I love how this time of year is so full of promise. The trees are flowering and its a waiting game to see what sets fruit.

Here are some hopes and some success stories.

Starting with stone fruit, peaches and nectarines are coming along.

This is a flat peach fruiting for the first time.

The white nectarine has set masses of fruit and will probably need thinning.

The sour cherries are blooming like mad...

... while the sweet cherries are slowly swelling.

Berries are not wanting to be left out.

The strawberries are almost ready. Not as early as your Louise, but they are not too far behind.

Blackberries are flowering too. Bring on fruit: I want enough for jam.

Pome fruits are not being shy.

Apples are flowering and setting fruit. I'll give it another couple of weeks before I say for sure what has set fruit and what hasn't, but there are at least a few baby apples on their way.

I have pears!!! Three years of tending the Belgian Pear espalier and finally I have fruitlets.

And last but not least, the citrus.

Lemon is going mad, as lemons do.

The orange is also flowering and may give fruits. In previous years set fruit has not matured, so I'm only cautiously optimistic.

Likewise the espaliered lime. Fingers crossed though.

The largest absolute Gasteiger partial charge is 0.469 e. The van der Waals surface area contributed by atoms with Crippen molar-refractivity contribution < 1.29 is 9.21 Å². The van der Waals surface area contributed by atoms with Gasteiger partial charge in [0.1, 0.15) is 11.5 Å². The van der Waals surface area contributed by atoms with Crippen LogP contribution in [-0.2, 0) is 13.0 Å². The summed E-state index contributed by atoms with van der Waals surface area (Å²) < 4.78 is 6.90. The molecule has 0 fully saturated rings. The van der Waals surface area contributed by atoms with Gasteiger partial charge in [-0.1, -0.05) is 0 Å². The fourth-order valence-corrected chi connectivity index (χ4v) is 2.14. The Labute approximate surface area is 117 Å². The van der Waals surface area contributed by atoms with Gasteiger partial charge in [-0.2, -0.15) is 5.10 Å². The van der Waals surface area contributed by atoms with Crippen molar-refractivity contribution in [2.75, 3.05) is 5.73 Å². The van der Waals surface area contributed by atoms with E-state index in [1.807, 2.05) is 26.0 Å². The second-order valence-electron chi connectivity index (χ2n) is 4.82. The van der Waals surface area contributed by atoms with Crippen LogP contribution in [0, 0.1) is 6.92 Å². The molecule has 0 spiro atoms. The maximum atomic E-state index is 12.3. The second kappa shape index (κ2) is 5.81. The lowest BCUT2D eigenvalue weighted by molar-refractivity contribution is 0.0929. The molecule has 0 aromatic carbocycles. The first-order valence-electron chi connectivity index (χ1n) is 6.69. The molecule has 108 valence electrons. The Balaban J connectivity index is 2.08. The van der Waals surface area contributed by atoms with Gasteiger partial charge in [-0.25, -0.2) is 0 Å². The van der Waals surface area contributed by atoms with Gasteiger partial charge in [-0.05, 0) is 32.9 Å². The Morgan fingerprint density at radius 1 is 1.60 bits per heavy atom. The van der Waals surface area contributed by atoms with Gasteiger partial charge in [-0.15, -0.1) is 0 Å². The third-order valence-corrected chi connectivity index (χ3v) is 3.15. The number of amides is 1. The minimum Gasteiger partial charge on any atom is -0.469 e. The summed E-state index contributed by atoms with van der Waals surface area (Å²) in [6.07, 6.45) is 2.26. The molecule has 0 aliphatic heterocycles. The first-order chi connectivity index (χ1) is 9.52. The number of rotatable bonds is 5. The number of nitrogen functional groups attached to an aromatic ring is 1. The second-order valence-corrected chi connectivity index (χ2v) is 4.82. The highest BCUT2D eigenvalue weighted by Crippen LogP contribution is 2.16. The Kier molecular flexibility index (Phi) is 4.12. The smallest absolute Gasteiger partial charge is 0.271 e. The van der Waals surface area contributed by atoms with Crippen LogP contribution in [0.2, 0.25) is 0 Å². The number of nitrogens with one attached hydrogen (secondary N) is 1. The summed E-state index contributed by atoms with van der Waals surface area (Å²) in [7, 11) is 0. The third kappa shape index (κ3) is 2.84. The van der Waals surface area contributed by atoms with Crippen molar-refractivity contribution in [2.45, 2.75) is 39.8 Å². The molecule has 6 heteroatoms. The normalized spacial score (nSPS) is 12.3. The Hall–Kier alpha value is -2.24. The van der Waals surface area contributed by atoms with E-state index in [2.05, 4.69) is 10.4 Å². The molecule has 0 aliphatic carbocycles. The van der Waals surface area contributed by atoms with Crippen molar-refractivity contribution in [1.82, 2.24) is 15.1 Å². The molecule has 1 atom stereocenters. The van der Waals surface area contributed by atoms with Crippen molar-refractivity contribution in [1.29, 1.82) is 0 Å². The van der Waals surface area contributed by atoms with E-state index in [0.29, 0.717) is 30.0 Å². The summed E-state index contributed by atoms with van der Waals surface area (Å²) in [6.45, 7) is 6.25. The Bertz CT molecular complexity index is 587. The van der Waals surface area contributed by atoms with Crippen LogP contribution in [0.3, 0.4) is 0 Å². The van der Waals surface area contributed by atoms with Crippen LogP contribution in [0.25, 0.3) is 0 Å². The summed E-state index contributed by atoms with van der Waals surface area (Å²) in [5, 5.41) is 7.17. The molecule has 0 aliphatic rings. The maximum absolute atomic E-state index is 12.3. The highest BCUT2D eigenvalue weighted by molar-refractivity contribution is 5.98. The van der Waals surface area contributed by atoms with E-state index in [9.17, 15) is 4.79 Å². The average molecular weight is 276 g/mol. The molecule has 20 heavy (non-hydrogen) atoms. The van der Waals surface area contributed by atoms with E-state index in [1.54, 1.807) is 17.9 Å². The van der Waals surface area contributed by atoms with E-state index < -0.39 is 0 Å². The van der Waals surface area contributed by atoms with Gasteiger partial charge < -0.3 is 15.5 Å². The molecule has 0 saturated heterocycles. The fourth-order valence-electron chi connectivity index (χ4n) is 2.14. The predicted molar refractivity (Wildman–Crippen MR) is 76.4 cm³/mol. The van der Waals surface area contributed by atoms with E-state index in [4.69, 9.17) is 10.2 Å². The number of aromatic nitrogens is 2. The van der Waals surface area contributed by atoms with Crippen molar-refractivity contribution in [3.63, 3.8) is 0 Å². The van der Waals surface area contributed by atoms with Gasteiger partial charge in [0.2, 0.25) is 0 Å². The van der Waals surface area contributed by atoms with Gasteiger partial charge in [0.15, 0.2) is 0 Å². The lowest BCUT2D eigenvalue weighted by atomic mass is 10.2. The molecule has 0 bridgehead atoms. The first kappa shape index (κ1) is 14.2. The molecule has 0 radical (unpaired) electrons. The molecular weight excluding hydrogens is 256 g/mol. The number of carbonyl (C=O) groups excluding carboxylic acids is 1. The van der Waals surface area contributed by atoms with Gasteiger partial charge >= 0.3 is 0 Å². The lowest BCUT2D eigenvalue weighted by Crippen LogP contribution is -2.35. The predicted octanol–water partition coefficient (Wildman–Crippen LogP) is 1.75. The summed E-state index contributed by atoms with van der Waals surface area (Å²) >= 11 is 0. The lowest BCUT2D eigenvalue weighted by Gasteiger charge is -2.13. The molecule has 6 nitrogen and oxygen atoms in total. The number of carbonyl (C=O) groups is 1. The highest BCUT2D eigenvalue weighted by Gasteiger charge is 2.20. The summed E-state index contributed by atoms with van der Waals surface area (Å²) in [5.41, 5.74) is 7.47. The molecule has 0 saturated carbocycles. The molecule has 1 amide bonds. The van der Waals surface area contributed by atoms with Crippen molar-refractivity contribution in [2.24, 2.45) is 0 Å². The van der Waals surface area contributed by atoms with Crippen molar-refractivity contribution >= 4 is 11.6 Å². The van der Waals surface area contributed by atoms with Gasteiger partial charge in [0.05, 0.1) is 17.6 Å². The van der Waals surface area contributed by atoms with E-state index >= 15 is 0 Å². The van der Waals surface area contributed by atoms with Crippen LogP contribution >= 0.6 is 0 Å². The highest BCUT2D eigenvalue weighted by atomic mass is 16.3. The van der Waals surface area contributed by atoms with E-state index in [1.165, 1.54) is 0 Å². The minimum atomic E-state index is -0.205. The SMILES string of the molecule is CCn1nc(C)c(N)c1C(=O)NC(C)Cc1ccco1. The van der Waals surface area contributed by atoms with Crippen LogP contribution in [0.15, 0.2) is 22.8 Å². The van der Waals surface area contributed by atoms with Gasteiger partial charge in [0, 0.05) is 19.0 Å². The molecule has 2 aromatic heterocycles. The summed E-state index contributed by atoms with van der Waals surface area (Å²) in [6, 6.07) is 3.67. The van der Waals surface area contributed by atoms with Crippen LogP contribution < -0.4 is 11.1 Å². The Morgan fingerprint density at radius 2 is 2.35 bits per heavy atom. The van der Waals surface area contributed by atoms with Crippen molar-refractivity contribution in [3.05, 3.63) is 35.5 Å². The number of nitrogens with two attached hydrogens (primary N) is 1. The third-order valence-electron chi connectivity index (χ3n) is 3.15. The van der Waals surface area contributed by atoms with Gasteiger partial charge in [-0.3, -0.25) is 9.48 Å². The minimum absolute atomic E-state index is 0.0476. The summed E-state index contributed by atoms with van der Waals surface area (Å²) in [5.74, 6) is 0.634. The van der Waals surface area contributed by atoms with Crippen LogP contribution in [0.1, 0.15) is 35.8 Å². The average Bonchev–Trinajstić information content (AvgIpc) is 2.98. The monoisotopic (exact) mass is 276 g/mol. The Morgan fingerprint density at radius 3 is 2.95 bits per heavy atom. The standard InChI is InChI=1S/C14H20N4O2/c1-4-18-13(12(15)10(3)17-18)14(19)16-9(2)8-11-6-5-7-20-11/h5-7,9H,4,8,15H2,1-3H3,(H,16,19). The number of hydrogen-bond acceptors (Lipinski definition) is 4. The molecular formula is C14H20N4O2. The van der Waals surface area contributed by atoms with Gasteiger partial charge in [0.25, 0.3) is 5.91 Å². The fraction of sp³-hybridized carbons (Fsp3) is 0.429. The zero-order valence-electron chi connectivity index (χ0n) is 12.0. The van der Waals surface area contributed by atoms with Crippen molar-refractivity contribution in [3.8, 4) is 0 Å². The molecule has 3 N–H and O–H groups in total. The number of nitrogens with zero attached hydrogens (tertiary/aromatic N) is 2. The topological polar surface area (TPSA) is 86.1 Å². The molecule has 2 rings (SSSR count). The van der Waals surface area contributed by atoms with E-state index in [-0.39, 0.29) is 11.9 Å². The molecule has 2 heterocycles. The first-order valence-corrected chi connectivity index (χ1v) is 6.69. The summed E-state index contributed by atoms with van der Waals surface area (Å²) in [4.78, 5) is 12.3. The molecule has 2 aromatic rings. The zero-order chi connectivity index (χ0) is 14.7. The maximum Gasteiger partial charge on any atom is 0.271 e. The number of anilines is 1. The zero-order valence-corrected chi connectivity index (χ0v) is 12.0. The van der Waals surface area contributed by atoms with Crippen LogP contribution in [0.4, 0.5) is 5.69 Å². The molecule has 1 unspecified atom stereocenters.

Choking on chokes...

13 October, 2013

With the weather in Melbourne being horrible and rainy most of today I was stuck inside. Which is not a bad place to be when there is produce to be preserved.

One of the plants going amazeballs at the moment is the artichokes.

In fact, I am bordering on an artichoke glut. Heading out into the garden in a brief respite from the rain harvested a bountiful basket of artichoke heads.

Some of them were absolutely massive!

Now while I do love my Artichoke Risotto recipe, this was way too many for me to try and use up in this recipe. I needed a recipe that would do away with many, many artichokes. So I headed to the bookshelf and narrowed in on the preserving section.

Flipping through my utterly excessive collection of preserving and recipe books, I came along a recipe that required 48 artichoke heads. This is my kinda recipe.

Of course they were supposed to be baby artichokes, but I figure I can substitute a lesser quantity of more adult sized artichokes and no one would be the wiser.

Also, the book has mason ball jars on the front, which is my preserving vessel of choice, so I felt this was a good omen.

The thing I also like about this book, is that as well as the recipes for preserving things, it also gives a couple of recipes for using the preserved goods. Artichoke gratin here I come!